Al-Qaeda Bar Advancing Inside DOJ

By J. Christian Adams

Tony West
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Tony West

President Obama has promoted Tony West to the number three job at the Department of Justice – associate attorney general. The former Civil Division head will oversee a wide array of issues, including enforcement of federal election laws in the 2012 presidential election, but also GITMO detainee policy. Before coming to the Justice Department, West and his San Francisco law firm represented some of the most radical Islamic terrorist causes, including the American Taliban John Walker Lindh.

West’s firm also was involved in the case of Mohamed vs. Jeppesen Dataplan, effectively attacking the CIA high value detainee rendition program. They also assisted the defense of Mohammed Al Qahtani, considered the 20th hijacker. But naturally, you won’t learn any of this in Sari Horwitz’s Washingon Post announcement of West’s promotion.

West is not alone among new Obama DOJ lawyers who represented radical causes. West brought more members of the al-Qaeda bar with him to the Civil Division at Justice to oversee GITMO policy. As Jennifer Rubin has reported at the Weekly Standard, West also failed to recuse himself, it seems, from terrorist cases his firm worked on even after West arrived at the Justice Department.

Most disturbing of all, Rubin reports that these members of the GITMO bar which West placed in charge of GITMO policy may have failed to recuse themselves sufficiently. Rubin:

Other attorneys in the civil division who came from firms that represented detainees—such as Brian Martinez (West’s chief of staff), Geoffrey Graber (counsel to the assistant attorney general), and Ian Gershengorn (West’s deputy in charge of the Federal Programs Branch, which handles habeas petitions)—recused themselves from individual cases where their former firms represented detainees. Gershengorn, however, continued to play a role in setting policy on issues relating to his prior cases. In an email dated July 14, 2009, he wrote, “I have realized that, while I can discuss policy issues arising from substantial support etc., I cannot work directly on the brief because it is one of the Boumediene cases, and Jenner had an amicus brief in that case.” (This begs the question of who, if anyone, was supervising the habeas petitions and the matters from which the political appointees were recused.)

West’s representation of Lindh, however, is particularly troubling. Even after Lindh was sentenced, and the case was concluded, West made outrageous statements to the Washington Post defending Lindh as a good person. “He’s so intellectually-driven, and he has a wide variety of interests — from English literature to World History to Islamic studies. I truly believe John will have a lot to offer after his incarceration.”

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Left-wing defenders like to crow that everyone deserves a right to a lawyer. Fine, but that doesn’t mean you get to work at the Justice Department, and certainly doesn’t mean you should be setting GITMO policy.

Cully Stimson, former deputy assistant secretary for detainee affairs in the Bush administration, raised the question whether big law firms like Jenner and Block and Covington and Burling should devote so many millions of dollars to terrorist causes without raising legitimate questions for other paying clients who were effectively subsidizing the terrorist work. Stimson was right, even if those who should have defended him didn’t. But the question first raised by Stimson years ago has grown even more acute.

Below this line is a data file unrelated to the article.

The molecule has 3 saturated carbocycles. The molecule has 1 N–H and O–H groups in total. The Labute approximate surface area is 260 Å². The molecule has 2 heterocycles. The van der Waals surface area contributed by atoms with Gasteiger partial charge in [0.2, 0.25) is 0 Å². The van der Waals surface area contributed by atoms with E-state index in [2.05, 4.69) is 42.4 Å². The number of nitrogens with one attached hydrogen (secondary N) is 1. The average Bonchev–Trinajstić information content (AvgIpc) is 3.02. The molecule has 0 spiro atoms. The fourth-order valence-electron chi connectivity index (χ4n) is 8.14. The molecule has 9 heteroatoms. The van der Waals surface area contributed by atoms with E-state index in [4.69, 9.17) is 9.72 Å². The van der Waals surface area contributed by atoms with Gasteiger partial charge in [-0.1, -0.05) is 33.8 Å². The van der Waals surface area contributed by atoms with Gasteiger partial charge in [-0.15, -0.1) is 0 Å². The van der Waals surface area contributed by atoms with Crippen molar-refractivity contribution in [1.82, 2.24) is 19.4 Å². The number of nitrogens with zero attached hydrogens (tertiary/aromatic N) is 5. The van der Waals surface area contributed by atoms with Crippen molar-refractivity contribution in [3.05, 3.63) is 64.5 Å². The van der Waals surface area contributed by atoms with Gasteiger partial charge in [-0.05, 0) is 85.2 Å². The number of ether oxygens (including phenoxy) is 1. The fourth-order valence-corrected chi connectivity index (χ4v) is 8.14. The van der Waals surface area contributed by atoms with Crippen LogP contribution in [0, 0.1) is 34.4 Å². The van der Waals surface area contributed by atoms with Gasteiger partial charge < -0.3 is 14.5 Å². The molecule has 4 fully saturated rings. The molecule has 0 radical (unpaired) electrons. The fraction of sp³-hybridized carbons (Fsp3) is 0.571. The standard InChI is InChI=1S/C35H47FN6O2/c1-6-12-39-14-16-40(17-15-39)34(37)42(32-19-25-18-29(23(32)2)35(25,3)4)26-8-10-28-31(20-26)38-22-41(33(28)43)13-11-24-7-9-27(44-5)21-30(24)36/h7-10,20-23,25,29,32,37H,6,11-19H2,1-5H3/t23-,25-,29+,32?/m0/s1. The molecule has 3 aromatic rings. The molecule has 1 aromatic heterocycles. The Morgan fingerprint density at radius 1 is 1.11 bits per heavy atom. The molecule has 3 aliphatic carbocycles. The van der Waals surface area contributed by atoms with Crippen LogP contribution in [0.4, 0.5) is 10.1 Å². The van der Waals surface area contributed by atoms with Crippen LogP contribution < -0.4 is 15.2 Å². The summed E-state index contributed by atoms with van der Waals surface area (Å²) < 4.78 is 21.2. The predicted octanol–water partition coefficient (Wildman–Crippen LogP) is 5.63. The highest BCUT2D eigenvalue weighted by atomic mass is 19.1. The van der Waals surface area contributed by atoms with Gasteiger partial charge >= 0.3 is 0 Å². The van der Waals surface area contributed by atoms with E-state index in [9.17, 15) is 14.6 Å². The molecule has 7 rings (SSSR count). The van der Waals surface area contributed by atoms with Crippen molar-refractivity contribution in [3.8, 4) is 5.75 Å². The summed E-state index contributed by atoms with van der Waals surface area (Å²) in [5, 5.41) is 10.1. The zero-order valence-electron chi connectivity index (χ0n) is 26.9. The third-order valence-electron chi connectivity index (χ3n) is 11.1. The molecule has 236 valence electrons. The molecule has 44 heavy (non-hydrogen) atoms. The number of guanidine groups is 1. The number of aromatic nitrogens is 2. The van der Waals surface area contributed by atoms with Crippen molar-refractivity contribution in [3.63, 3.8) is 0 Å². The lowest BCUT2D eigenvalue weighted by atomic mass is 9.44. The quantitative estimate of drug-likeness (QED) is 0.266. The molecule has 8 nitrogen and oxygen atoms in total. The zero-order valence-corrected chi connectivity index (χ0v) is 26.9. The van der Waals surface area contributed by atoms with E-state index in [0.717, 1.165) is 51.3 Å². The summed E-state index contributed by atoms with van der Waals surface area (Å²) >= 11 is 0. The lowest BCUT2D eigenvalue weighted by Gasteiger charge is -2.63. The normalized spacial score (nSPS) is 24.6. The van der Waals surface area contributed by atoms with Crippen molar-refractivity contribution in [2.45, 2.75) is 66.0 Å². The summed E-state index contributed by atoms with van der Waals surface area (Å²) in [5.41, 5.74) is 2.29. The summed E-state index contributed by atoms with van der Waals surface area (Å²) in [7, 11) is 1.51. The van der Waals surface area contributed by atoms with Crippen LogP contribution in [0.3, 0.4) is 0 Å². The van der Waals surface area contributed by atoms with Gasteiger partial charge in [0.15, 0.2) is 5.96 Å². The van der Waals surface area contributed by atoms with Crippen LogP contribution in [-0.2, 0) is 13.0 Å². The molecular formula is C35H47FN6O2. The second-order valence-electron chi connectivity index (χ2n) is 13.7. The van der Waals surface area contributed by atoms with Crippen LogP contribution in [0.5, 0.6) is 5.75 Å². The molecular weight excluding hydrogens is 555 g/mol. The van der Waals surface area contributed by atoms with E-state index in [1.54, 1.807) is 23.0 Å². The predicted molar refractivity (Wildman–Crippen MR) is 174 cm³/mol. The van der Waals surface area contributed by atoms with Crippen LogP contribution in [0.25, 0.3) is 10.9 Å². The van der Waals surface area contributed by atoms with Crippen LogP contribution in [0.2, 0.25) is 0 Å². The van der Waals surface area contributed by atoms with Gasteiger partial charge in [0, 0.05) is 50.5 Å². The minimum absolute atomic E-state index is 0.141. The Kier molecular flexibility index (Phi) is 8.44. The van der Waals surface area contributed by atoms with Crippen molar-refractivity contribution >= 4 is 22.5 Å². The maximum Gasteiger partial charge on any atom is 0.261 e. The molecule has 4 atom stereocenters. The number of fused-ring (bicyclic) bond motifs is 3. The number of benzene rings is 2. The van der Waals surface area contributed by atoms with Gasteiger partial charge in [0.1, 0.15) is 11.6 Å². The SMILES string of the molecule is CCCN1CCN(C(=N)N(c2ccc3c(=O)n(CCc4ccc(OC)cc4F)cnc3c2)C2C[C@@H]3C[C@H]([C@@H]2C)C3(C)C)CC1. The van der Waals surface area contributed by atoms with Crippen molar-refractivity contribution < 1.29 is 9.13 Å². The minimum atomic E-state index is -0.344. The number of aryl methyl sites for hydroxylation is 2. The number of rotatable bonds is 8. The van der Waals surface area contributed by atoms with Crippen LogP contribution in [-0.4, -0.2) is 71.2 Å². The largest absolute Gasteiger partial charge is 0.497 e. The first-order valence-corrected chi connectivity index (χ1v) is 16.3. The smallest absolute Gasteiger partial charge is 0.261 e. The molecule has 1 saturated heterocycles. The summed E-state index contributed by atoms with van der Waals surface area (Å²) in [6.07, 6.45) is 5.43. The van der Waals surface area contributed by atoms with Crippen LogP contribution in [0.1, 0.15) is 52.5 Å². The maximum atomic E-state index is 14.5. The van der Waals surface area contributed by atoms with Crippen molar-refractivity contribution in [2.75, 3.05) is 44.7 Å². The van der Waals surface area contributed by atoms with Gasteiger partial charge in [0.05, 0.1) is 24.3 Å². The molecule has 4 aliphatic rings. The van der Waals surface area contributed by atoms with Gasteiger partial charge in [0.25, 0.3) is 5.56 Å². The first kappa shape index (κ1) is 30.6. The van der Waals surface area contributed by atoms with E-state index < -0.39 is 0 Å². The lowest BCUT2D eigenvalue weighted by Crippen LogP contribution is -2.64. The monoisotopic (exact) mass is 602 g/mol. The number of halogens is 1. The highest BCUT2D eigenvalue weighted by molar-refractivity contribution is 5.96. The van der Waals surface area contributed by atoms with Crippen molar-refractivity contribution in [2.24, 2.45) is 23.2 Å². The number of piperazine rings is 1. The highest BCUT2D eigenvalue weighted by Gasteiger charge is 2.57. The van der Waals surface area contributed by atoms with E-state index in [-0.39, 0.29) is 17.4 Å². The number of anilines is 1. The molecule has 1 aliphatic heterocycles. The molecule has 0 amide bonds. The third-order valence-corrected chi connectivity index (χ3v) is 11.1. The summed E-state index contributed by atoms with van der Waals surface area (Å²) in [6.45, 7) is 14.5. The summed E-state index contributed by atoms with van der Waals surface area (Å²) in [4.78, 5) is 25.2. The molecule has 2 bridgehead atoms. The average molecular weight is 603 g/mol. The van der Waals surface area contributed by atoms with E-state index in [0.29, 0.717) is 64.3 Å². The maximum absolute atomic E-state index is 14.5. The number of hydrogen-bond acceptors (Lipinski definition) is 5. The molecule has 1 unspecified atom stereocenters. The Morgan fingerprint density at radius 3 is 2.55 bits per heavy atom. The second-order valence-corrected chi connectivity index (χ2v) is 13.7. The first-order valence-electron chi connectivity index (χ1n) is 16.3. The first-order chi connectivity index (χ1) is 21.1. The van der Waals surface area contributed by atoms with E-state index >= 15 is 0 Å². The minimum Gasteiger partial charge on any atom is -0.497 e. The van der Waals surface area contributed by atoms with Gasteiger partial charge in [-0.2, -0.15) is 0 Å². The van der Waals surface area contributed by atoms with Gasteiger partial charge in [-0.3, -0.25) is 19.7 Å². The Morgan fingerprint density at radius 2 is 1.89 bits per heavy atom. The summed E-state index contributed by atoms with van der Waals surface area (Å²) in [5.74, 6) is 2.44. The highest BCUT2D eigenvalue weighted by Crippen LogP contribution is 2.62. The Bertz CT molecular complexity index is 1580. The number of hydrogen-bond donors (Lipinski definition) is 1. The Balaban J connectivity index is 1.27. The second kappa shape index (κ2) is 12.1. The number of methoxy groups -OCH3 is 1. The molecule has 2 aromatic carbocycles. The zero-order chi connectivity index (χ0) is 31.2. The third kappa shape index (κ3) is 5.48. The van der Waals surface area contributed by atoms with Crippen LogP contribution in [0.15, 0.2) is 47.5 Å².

Should lawyers who represented America’s terrorist enemies be allowed anywhere close to government jobs that set terrorist policies?

Should attorneys like Ian Gershengorn get a free pass for possible failures to properly recuse themselves from terrorist cases?

And why shouldn’t representing the mortal enemies of America ultimately disqualify you from serving as counsel for the United States, especially counsel over terrorist policy?

In another era, representing the most dangerous enemies of America would not have served as a ticket to a high ranking job as it seems to in President Obama’s Justice Department. As I told Fox on Sunday, “it would have disqualified you.”

But watch the reactionary defenders crow how inappropriate it is to ask these questions, as they have since the 1930s anytime someone asks.

Such moral equivocation has been used to justify a long line of apologists for America’s enemies. Among the favorite fables of the Left is that America’s enemies aren’t as bad as many think, and (usually) left-leaning Americas surely aren’t in league with these enemies. We heard this about the Rosenbergs for decades – until the poor innocent husband and wife team were revealed in KGB files to be anything but.

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None of this is to suggest that Tony West is in league with al-Qaeda. I raise the history of enemy infiltration, and more importantly how the infiltrator’s advocates behaved, for the singular purpose of reminding us of the reflexive left-wing defense that has long protected those working with our enemies. Expect more of the same.

The New York Times even had a Pulitzer Prize-winning defender on staff.

But why would President Obama elevate to the #3 position at the Justice Department a person who has Tony West’s background? Even more disturbing, why would Obama place such a person in charge of GITMO policy?

For other examples of radical attorneys Eric Holder has brought into the Department of Justice, I name many names in my book Injustice. The Pulitzer-nominated PJ Media Every Single One series provides the backgrounds of 113 attorneys hired into the Obama Civil Rights Division. You’ll see that the West promotion is nothing unusual inside this DOJ.

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